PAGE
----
2019 Reading List: How Women Rise by Sally Helgesen and Marshall Goldsmith

I just finished another career/self-help book called How Women Rise: Break the 12 Habits Holding You Back from Your Next Raise, Promotion, or Job, by Sally Helgesen and Marshall Goldsmith.

I’d heard about this book through blogs or podcasts or something in the past year, so it’s been on my list for awhile.

It’s about the fact that all of the skills and tactics that make women successful up until the mid-to-upper career level may be the very things that are holding them back as they look to move to the upper management or C-level.

At first, this book didn’t really resonate with me. The introduction was long and odd – the intro seemed to be covering more of Goldsmith’s other book, What Got You Here Won’t Get You There, than it was intro-ing the actual book I was reading.

I was also very thrown off by the way the book was written in sort of third person and sort of first person. I actually didn’t realize that the “Sally” and “Marshall” that the book kept referring to were the authors until about halfway through, because it felt like they were referring to themselves in the third person, but the the next sentence they’d use the word “We.” I felt like the “we” was writing the book and Sally and Marshall were just hanging out. It was strange.

And then, I felt that I didn’t really agree with the book at all. They were trying to tell me that the skills I take such pride in weren’t good enough skills to have and that they would eventually hinder my ability to get ahead, if they weren’t already. My whole adult life, I’d been focusing on certain workplace skills. I’d been working on being a team player, I’d been showing gratitude to my team members, I’d been getting certifications to position myself as an expert. And they were telling me that at a certain point, that’s all wrong. I didn’t believe them. I almost put the book down. Continue reading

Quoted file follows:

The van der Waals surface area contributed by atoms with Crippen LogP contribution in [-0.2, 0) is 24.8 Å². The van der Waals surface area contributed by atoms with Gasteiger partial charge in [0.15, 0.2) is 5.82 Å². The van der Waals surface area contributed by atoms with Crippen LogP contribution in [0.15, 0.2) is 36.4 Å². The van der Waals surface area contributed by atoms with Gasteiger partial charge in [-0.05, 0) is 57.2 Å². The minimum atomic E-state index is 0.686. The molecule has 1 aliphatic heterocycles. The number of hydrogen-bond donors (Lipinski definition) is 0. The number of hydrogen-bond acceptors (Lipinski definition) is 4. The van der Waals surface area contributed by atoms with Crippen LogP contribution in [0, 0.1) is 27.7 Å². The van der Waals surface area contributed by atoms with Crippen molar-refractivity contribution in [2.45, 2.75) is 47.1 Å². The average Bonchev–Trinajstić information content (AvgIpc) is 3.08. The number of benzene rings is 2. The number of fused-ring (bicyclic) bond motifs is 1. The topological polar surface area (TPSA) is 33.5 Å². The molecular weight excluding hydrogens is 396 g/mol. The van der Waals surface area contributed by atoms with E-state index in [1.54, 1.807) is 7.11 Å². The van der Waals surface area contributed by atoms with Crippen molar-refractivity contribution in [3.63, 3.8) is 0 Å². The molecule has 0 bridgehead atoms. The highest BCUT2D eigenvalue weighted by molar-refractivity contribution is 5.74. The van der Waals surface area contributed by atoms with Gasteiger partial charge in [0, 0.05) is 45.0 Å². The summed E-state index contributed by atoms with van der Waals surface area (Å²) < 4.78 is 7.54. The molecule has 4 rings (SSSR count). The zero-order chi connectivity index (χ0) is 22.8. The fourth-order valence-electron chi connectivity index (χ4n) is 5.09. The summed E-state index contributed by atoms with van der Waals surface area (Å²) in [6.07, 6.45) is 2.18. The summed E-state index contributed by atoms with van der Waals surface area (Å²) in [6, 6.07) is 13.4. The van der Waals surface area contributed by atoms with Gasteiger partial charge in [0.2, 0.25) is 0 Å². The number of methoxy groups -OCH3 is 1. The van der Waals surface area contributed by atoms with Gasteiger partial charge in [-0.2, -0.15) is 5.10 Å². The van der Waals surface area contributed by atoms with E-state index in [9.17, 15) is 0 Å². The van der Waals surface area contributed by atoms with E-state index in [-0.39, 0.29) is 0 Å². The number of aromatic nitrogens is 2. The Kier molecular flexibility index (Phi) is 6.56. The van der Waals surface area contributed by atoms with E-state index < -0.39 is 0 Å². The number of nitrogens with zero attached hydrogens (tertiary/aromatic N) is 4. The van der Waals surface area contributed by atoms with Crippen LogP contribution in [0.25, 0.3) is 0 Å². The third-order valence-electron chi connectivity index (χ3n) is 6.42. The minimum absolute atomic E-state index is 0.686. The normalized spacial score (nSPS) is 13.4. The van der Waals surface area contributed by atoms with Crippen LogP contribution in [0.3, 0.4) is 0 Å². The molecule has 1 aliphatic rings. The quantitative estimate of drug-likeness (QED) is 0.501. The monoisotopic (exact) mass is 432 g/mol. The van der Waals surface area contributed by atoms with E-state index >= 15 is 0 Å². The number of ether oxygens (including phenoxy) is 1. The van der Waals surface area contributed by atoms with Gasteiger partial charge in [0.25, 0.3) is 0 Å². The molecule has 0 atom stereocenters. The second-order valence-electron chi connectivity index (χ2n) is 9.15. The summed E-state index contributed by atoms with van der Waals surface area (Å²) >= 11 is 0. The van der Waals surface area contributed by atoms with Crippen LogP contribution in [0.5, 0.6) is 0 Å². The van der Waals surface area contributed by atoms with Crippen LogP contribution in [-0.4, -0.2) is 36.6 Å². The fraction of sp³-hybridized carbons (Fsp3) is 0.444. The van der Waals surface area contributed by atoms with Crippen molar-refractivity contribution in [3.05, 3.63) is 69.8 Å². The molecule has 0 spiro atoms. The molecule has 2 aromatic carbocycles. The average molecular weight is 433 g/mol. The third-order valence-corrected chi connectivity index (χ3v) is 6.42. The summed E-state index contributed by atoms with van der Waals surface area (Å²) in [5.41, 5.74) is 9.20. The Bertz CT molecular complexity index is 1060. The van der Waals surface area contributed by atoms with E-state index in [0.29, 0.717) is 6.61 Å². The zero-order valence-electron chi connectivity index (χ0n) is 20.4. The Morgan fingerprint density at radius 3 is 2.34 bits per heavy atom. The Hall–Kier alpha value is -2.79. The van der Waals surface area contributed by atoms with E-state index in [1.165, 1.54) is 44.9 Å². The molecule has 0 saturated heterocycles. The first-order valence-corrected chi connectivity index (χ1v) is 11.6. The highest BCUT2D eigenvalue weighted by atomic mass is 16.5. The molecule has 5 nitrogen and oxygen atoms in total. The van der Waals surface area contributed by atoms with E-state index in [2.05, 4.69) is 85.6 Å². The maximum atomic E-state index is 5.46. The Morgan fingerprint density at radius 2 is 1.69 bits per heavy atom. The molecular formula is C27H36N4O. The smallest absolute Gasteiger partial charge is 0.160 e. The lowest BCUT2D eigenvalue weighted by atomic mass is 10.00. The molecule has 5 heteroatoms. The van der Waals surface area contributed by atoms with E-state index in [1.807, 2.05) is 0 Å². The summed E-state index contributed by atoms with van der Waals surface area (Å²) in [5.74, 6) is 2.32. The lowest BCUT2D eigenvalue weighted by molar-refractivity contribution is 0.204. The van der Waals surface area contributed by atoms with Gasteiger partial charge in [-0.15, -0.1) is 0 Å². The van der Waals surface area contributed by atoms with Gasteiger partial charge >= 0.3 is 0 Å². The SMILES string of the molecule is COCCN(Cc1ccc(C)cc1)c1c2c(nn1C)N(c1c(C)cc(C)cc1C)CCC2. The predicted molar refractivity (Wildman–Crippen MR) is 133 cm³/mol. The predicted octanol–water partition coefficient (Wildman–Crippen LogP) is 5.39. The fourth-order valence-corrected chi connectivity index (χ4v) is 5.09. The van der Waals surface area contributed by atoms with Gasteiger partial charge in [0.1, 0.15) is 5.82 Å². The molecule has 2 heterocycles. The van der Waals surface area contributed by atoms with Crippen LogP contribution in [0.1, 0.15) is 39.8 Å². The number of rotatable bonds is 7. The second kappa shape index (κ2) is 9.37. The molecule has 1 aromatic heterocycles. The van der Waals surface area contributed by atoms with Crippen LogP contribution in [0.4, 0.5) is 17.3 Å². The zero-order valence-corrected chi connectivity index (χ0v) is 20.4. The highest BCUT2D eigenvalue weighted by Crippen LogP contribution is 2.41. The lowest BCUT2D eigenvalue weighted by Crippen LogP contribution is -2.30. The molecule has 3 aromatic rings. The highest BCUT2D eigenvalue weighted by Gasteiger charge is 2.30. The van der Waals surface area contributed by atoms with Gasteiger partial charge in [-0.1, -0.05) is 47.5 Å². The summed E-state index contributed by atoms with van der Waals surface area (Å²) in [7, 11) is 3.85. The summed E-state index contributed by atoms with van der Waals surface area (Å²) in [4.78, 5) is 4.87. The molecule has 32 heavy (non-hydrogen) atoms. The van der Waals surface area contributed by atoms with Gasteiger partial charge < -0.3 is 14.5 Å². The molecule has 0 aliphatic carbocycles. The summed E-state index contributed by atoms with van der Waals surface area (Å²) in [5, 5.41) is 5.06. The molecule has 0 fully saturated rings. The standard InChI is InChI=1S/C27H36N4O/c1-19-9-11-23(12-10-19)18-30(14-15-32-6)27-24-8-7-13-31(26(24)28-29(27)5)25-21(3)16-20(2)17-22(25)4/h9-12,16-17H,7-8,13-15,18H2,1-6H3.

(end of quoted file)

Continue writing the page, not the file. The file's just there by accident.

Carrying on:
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2019 Reading List: You Are a Badass by Jen Sincero

It’s my belief that this book became a bestseller based on title alone. And while that may be probable, You Are a Badass: How to Stop Doubting Your Greatness and Start Living an Awesome Life by Jen Sincero definitely has merit as an inspiring self-help book.

I picked up this book because 1) that title, duh and 2) it’s been recommended on several blogs that I read. But really though, the title alone is all the affirmation you need.

It was a little less focused on the “badassery” than I expected though. It was a little less edgy than I thought it would be. But it was full of motivational genius.

There wasn’t actually anything new in this book. I felt that I’d heard it all before. Sincero did not tell me anything I didn’t already know. She even alludes to that a few times though. Continue reading

2017 Reading List: Rising Strong by Brene Brown

I guess you could say I was on a small “self-help” kick there for a bit. After The Happiness Project, I read Rising Strong, by Brene Brown. I had read her book Daring Greatly a few years ago and liked it, so I was anxious to read this one too. I like these “self-help” -ish books that are more motivational and inspiring.

I’m not sure that this was the right time for me to read Rising Strong. I think this book would have more impact for someone who needed it, someone who had fallen and was struggling. The book is, obviously, about how to rise strong, but in order to rise strong you have to have fallen; you have to have been defeated.

Brene Brown outlines a process, in which she coins her own terms to talk about working through your emotions. She called it Reckoning, Rumble, and Revolution. It seemed like a complicated way to work through some things that take only seconds to get over.  Continue reading